AM, I get this sentiment but I disagree in a way. I know that there are challenges that my children will face because they are Black however I don't want them to ever feel that because they are Black, they must do certain things even if they don't want to because it's the only way they can make something of themselves in a racist world. I think that's too limiting. Especially since even with the degrees, they will still face all kinds of opposition simply because of their race. Why not pursue what they are truly passionate about (and if it's higher education, so be it)? That way, when they do come upon racism, it mitigates the pain and frustration.

I totally get the importance of education for Black people. As I've said before, education is what took my father out of an extremely poor village in Nigeria and got him to the U.S. But at his age now, his degrees are not really applicable to what he's doing now and he's doing what he's passionate about. For him, the degrees served as a means to an end. So I understand what you're saying.

What I'm happy about is that nowadays, things have changed significantly at least in this country. It's not the same as it was 50 years ago although we still face lots of challenges. I have to say, even though I'm a skeptic, things have changed because 50 years ago, there's no way in hell a person of color would be president. It's not all a bed of roses now but . . . it's different--Better. Especially for us living in the U.S. Were I living in a different country, I don't think I'd have the same attitude). Better. Higher education, while worthwhile, IMHO, doesn't have to be the only way out (neither does hip-hop or basketball for that matter) especially for smart, gifted, talented, energetic, enterprising, outgoing folks willing to work hard and network, network, network, hustle, hustle, hustle (legally, of course). But it certainly can be. I'm down to support any way that gives my babies the fulfillment and joy they want. But, to be sure, there must always be a well-thought out, bulletproof plan. And then a back-up. Because honestly, no child of mine is going to tell me he's not going to college and not give me a realistic, productive alternative and think I'm going to be a-ok with that.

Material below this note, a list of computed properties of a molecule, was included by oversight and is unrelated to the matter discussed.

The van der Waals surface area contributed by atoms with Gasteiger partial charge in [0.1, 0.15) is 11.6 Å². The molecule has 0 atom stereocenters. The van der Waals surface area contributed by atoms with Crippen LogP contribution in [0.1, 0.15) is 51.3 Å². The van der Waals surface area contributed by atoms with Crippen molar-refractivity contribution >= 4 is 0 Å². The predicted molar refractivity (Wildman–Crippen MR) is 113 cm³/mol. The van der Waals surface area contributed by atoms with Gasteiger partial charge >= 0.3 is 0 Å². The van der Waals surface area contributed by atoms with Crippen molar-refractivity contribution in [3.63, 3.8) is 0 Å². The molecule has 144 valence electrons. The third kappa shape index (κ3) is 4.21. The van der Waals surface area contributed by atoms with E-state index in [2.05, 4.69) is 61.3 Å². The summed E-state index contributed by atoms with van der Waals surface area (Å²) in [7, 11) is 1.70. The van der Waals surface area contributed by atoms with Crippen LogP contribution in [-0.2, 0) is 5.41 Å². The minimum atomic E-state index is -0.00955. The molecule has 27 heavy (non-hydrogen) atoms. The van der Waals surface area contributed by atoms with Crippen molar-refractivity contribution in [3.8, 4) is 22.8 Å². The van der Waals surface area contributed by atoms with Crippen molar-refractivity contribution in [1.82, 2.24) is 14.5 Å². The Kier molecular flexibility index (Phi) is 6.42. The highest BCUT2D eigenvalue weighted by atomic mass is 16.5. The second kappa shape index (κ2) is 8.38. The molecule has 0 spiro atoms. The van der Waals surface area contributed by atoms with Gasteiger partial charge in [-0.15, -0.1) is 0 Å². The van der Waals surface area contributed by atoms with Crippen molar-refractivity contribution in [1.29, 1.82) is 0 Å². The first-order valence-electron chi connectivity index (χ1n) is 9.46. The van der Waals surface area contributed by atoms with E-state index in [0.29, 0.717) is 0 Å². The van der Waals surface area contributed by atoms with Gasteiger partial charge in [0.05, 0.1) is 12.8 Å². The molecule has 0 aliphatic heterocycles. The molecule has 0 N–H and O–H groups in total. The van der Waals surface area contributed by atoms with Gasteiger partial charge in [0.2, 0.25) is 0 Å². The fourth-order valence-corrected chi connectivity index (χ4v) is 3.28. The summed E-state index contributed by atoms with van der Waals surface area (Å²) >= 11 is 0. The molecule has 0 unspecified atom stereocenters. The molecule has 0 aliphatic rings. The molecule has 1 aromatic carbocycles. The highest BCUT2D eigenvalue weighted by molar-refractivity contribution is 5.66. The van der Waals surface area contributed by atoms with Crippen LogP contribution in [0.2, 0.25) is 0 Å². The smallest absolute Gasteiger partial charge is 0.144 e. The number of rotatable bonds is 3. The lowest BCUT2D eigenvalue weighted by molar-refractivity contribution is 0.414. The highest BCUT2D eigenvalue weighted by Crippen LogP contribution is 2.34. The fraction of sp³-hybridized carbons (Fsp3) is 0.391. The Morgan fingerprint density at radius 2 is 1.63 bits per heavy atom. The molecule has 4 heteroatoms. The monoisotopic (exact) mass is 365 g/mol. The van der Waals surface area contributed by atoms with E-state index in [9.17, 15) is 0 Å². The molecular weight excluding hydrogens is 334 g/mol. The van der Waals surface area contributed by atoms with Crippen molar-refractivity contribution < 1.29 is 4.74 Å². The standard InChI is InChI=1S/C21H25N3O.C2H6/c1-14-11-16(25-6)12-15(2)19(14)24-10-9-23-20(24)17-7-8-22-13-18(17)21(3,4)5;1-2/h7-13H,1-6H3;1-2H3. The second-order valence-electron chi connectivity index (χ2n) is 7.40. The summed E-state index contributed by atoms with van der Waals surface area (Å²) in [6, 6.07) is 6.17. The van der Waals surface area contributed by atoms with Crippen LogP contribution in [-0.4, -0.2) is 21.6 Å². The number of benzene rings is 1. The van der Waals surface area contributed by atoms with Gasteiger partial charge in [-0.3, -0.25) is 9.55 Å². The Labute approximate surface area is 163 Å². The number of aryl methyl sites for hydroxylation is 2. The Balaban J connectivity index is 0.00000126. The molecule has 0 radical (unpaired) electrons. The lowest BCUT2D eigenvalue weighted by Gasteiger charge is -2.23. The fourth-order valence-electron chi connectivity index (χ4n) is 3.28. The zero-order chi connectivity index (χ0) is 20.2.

post #178 of 324
Is it expected for my kids to go to college, no. It will be very encouraged though. As a mother of three minority children it will give them an advantage to have a higher eduction. I think it is even more important for them to have a degree just to be on the same playing field competing for the same things as their non-minority counterparts.
I wouldn't even think of depending solely on scholarships. I received a partial academic scholarship to a historically black school my first year. It paid $3500 of the $5000 per semester tuition. That left the balance plus room and board. My father paid for my schooling until I left after the first year. I regret not finishing and have attending school off and on on my own over the years but have yet to finish my degree. My sister starts at Grambling this fall as a junior. My parents will be paying for her schooling also.